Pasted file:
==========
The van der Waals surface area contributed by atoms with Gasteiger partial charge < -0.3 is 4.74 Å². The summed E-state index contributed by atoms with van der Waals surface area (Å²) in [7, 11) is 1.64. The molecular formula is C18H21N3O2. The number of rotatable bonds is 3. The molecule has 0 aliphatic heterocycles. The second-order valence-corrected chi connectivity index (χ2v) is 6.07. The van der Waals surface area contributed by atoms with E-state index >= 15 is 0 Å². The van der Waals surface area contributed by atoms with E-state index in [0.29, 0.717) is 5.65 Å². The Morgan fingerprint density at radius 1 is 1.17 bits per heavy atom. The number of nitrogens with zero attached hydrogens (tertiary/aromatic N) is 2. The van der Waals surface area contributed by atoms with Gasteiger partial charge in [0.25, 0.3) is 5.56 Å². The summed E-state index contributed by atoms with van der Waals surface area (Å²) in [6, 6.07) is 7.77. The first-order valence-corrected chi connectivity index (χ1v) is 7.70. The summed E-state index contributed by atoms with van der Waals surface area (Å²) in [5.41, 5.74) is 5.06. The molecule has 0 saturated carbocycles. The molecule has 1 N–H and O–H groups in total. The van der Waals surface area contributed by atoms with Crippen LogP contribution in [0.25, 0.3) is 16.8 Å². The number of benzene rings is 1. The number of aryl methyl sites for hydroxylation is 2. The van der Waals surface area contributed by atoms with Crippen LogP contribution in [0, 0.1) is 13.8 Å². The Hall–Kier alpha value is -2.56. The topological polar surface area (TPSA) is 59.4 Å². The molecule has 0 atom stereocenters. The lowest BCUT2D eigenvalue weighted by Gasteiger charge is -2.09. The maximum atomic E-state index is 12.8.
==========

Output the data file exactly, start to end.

The van der Waals surface area contributed by atoms with Gasteiger partial charge < -0.3 is 4.74 Å². The summed E-state index contributed by atoms with van der Waals surface area (Å²) in [7, 11) is 1.64. The molecular formula is C18H21N3O2. The number of rotatable bonds is 3. The molecule has 0 aliphatic heterocycles. The second-order valence-corrected chi connectivity index (χ2v) is 6.07. The van der Waals surface area contributed by atoms with E-state index >= 15 is 0 Å². The van der Waals surface area contributed by atoms with E-state index in [0.29, 0.717) is 5.65 Å². The Morgan fingerprint density at radius 1 is 1.17 bits per heavy atom. The number of nitrogens with zero attached hydrogens (tertiary/aromatic N) is 2. The van der Waals surface area contributed by atoms with Gasteiger partial charge in [0.25, 0.3) is 5.56 Å². The summed E-state index contributed by atoms with van der Waals surface area (Å²) in [6, 6.07) is 7.77. The first-order valence-corrected chi connectivity index (χ1v) is 7.70. The summed E-state index contributed by atoms with van der Waals surface area (Å²) in [5.41, 5.74) is 5.06. The molecule has 0 saturated carbocycles. The molecule has 1 N–H and O–H groups in total. The van der Waals surface area contributed by atoms with Crippen LogP contribution in [0.25, 0.3) is 16.8 Å². The number of benzene rings is 1. The number of aryl methyl sites for hydroxylation is 2. The van der Waals surface area contributed by atoms with Crippen LogP contribution in [0, 0.1) is 13.8 Å². The Hall–Kier alpha value is -2.56. The topological polar surface area (TPSA) is 59.4 Å². The molecule has 0 atom stereocenters. The lowest BCUT2D eigenvalue weighted by Gasteiger charge is -2.09. The maximum atomic E-state index is 12.8.